I just finished a call with an old friend of mine — “old” not in the sense of his age but in the sense that our active friendship grew dormant more than a quarter of a century ago.
Space fails here, and I suppose it is unnecessary, to explain how our lives and ministries have diverged over these past 25-plus years. While he has remained in the denomination of our childhood, I have moved on from not only that world but another three or four beyond it.
Today, he called me out of “loving concern” for me. He called to explain that he thought of and prayed for me often. And that he felt led on this particular day to reach out in an effort to “reach (me) and hopefully help (me) recognize how far (I) have strayed from the truth.”
I also felt led today. I really did. I felt led to listen to his concerns, to let him have his say, to let him express his love exactly as he thought best. For the better part of an hour, I was essentially silent as he pleadingly reiterated his concerns, his hopes and his answers for me.
And as he desperately, even tearfully, made his case, I could not help but remember a few of the countless times I had done something so similar. I could not help but remember the time when I also believed the very things he was saying. Deeply and sincerely. Just as I believe he does yet today. And just as deeply and sincerely as I now believe a very different set of ideas.
As we finished our call, he could not hide his disappointment. He could not hide his sadness, his confusion, his surprise that I did not agree with him, that I could not, perhaps would not, see “the truth.”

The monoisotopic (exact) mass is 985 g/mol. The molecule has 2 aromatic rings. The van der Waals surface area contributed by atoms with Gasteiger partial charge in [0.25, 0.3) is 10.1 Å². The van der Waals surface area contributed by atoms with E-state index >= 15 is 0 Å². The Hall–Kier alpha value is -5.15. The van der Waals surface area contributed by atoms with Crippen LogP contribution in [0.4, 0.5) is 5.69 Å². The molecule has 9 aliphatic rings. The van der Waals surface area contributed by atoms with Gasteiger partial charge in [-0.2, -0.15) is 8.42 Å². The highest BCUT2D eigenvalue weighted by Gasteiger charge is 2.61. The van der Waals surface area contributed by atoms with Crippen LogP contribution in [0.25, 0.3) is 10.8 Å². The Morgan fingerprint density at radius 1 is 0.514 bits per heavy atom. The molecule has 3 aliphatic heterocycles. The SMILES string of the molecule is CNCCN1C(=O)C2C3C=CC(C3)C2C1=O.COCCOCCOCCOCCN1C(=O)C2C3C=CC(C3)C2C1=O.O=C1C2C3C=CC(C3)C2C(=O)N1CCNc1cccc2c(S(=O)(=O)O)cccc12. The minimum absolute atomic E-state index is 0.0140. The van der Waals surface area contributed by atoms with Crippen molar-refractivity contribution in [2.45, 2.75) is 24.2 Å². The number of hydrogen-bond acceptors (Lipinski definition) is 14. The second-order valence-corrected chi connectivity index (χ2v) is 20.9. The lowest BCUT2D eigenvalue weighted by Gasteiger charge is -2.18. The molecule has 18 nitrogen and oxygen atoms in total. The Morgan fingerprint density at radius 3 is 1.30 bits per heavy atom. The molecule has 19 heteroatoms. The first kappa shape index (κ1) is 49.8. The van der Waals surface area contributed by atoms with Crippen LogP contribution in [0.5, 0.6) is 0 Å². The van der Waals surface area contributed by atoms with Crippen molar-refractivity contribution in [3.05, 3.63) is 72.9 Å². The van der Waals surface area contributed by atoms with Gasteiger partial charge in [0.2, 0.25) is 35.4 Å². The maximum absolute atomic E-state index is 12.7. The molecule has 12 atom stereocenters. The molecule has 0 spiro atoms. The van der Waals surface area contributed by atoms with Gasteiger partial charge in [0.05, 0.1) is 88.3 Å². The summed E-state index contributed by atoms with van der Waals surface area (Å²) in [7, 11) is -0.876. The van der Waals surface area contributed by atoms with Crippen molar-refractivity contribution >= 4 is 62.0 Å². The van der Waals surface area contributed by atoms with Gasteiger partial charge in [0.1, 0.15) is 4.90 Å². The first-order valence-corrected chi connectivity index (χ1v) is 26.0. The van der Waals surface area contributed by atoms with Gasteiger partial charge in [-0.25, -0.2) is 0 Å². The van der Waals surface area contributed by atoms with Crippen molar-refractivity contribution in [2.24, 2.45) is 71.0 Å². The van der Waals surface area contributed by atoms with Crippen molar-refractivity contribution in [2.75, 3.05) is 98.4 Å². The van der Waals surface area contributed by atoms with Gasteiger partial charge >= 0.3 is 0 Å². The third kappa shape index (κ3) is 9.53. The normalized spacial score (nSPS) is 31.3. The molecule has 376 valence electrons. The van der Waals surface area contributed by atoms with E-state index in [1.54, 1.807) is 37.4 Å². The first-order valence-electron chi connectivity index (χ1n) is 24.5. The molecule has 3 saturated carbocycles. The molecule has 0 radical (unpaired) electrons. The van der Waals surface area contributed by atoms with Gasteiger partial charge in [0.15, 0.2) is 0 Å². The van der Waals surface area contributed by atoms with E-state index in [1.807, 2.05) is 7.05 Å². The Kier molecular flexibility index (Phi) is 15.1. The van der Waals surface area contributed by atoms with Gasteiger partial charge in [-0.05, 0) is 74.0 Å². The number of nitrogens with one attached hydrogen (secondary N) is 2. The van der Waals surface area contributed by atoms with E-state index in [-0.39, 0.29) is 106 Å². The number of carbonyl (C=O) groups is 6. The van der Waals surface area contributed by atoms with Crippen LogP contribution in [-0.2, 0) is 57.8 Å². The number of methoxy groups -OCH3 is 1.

To his exasperation, I finally asked him what chance I had of changing his mind regarding what he believes to be “the truth.” Without any hesitation or apology, he admitted there was no chance. I asked him why he would think that would be any different in the reciprocal direction. My question did not seem to register.
We ended our call but not before promising to stay in touch. And to pray for one another. And then I took a short walk as I felt the need to process the time we had just shared. And on that walk, I was reminded I would never expect, nor recommend, that those I now serve, (specifically Christian and post-Christian LGBTQ) ever, ever again subject themselves to the kind of conversation I just had with my old friend today. Ever.
“I am eternally grateful for the persistent patience of those generous folk who loved me enough to endure all my efforts to ‘help’ and change them.”
And yet I was reminded of just why I still hold, not their ideas, but those people so dearly in my heart. And why I feel capable of both pressing hard and demanding change while at the very same time maintaining compassion for those who are not yet capable or ready for that change. I personally know the devastating sway those fear-based ideas can have on both a heart and a mind. I know because my heart and mind still bear those scars.
For those who do not agree with my sentiments on this and have run out of compassion for people who still hold those kinds of damaging ideas, I don’t blame or judge you for that. I do not. Those people, though, still feel like a vital and valuable part of my call. My patience for them is rooted in my memories of me.
And, as I think again about my tearful friend today, I am eternally grateful for the persistent patience of those generous folk who loved me enough to endure all my efforts to “help” and change them.
Stan Mitchell is founding pastor at GracePointe Church in Nashville, Tenn, and co-founder of Everybody Church, an inclusive, global online community of faith. He is a graduate of Vanderbilt Divinity School.
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